ten thousand small processes

Michael E. Conlen meconlen at obfuscated.net
Sun Jun 22 00:50:35 PDT 2003

If your going to get this serious about your memory management, couldn't you
just brk yourself and manage it your self? You seem to know exactly what
your looking for and expect a specific result. I wouldn't recommend it to
most, but you seem to know what your doing.

Michael Conlen

-----Original Message-----
From: owner-freebsd-performance at freebsd.org
[mailto:owner-freebsd-performance at freebsd.org]On Behalf Of D. J.
Sent: Saturday, June 21, 2003 2:58 PM
To: freebsd-performance at freebsd.org
Subject: ten thousand small processes

FreeBSD 4.8. Test program: malloc(360); malloc(80); malloc(180);
malloc(16); malloc(440); sleep(10); _exit(0). Compile statically.

The program ends up with 44KB RSS. Where is all that DRAM going? The
program also ends up with 168KB VSZ. Where is all that VM going?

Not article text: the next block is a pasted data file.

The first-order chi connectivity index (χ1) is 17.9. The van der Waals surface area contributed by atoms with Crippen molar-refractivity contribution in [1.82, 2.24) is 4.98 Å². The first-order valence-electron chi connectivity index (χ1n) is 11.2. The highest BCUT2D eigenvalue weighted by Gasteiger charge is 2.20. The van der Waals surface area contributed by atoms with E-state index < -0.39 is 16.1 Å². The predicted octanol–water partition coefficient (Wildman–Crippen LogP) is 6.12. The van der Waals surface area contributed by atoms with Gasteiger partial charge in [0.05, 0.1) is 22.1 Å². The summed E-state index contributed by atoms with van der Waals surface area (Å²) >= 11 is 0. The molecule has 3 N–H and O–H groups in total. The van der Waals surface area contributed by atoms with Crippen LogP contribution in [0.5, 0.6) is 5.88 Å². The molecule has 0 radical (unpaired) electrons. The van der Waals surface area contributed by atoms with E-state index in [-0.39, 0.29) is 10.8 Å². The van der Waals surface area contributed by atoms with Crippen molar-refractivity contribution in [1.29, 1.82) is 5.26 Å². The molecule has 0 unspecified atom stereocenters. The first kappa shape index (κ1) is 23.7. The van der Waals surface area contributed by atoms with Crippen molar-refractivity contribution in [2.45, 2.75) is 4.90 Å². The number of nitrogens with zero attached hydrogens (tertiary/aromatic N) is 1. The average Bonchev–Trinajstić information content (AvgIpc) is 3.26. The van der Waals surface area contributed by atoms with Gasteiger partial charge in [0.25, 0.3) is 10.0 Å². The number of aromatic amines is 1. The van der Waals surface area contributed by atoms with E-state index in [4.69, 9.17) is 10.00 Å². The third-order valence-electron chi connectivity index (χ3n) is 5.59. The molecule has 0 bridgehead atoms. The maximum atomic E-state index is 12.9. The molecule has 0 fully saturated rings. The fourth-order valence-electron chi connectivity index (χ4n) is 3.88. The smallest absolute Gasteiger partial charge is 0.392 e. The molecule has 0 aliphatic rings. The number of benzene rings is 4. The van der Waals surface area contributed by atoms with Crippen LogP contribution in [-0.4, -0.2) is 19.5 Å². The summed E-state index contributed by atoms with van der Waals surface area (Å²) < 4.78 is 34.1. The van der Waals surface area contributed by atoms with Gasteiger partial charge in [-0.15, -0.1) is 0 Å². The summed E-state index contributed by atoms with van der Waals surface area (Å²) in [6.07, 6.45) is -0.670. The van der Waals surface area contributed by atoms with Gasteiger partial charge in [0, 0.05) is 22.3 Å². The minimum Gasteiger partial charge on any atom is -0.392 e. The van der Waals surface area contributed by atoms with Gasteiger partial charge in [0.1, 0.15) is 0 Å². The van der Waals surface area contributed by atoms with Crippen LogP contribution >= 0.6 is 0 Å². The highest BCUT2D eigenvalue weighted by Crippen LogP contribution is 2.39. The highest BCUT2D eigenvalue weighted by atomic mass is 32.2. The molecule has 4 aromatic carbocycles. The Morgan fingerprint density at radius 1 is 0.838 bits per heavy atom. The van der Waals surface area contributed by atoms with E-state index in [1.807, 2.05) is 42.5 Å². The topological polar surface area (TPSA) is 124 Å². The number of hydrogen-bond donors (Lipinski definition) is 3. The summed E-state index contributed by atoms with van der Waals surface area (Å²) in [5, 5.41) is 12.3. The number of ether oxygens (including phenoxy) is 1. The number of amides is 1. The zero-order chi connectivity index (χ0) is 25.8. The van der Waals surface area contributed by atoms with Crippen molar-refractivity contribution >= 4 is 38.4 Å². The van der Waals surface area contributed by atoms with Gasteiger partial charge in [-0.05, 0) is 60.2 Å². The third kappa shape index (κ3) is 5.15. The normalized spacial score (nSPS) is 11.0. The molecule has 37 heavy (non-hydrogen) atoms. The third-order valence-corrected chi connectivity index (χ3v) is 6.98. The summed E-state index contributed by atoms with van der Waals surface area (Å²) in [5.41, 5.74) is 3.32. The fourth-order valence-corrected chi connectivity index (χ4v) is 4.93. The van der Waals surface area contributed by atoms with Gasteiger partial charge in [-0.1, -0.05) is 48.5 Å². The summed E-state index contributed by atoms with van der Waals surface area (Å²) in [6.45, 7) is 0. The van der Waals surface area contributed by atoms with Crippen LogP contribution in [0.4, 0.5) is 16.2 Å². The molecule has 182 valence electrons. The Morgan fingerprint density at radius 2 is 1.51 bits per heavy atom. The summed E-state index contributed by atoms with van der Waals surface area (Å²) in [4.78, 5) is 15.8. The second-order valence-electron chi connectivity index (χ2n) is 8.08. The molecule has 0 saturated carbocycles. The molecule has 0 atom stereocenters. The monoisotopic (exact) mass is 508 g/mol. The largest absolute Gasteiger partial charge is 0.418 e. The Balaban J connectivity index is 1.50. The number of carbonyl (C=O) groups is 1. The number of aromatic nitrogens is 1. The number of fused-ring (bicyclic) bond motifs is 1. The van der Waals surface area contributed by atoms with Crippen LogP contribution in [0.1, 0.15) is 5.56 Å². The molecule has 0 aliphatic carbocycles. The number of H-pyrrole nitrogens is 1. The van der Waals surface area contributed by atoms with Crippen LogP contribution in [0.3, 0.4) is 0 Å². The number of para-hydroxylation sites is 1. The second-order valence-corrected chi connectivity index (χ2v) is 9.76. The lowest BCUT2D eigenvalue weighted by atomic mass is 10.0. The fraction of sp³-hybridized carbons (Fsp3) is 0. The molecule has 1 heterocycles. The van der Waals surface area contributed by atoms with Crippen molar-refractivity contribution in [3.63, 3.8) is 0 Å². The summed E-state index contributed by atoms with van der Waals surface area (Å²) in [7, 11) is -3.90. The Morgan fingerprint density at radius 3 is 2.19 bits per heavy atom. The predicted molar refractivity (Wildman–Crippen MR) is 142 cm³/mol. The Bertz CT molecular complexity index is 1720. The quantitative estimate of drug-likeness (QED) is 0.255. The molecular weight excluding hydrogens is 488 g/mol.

I don't care much about the 3-page text segment. But I do care about the
39 extra pages of VM, and the 8 extra pages of DRAM. There's no obstacle
to having a small program fit into _one_ page per process; two or three
can be excused, but 39 is absurd. (Yes, I know that Solaris is worse.)

At least 2 pages appear to be wasted by exit(), because it brings in a
chunk of stdio, which uses 84 bytes of data and 316 bytes of bss. The
libc implementors clearly don't care about 316 bytes of memory, so why
don't they make those 316 bytes static? Why doesn't the compiler
automatically merge some bss into data when that saves a page? Why can't
I omit exit(), manually or automatically, when it's unreachable?

Furthermore, malloc() appears to chew up a whole new page of DRAM for
each allocation, plus another page---is this counted in VSZ?---for an
anonymous mmap. Would it really be that difficult to fit 1076 bytes of
requested memory into the 3000-odd bytes available at the end of bss?

I sure hope that there's some better explanation for the remaining 32
pages than ``Well, we decided to allocate 131072 bytes of memory for the
stack,'' especially when I'm hard-limiting the stack to 4K before exec.

---D. J. Bernstein, Associate Professor, Department of Mathematics,
Statistics, and Computer Science, University of Illinois at Chicago
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